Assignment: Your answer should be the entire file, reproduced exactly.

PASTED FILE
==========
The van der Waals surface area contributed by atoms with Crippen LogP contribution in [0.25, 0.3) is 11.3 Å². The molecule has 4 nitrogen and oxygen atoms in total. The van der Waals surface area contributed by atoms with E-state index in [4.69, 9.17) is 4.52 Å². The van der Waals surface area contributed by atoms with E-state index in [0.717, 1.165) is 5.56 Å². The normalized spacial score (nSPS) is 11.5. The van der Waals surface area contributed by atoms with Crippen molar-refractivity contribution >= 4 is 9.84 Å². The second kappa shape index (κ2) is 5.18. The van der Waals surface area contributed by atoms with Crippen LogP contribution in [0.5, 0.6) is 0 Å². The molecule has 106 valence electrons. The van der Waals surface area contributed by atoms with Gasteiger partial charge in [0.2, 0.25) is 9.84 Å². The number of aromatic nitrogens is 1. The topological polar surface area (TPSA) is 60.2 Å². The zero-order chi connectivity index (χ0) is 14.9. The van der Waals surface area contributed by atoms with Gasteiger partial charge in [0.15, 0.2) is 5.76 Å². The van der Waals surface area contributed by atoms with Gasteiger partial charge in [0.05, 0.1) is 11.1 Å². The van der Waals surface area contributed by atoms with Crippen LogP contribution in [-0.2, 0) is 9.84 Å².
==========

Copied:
The van der Waals surface area contributed by atoms with Crippen LogP contribution in [0.25, 0.3) is 11.3 Å². The molecule has 4 nitrogen and oxygen atoms in total. The van der Waals surface area contributed by atoms with E-state index in [4.69, 9.17) is 4.52 Å². The van der Waals surface area contributed by atoms with E-state index in [0.717, 1.165) is 5.56 Å². The normalized spacial score (nSPS) is 11.5. The van der Waals surface area contributed by atoms with Crippen molar-refractivity contribution >= 4 is 9.84 Å². The second kappa shape index (κ2) is 5.18. The van der Waals surface area contributed by atoms with Crippen LogP contribution in [0.5, 0.6) is 0 Å². The molecule has 106 valence electrons. The van der Waals surface area contributed by atoms with Gasteiger partial charge in [0.2, 0.25) is 9.84 Å². The number of aromatic nitrogens is 1. The topological polar surface area (TPSA) is 60.2 Å². The zero-order chi connectivity index (χ0) is 14.9. The van der Waals surface area contributed by atoms with Gasteiger partial charge in [0.15, 0.2) is 5.76 Å². The van der Waals surface area contributed by atoms with Gasteiger partial charge in [0.05, 0.1) is 11.1 Å². The van der Waals surface area contributed by atoms with Crippen LogP contribution in [-0.2, 0) is 9.84 Å².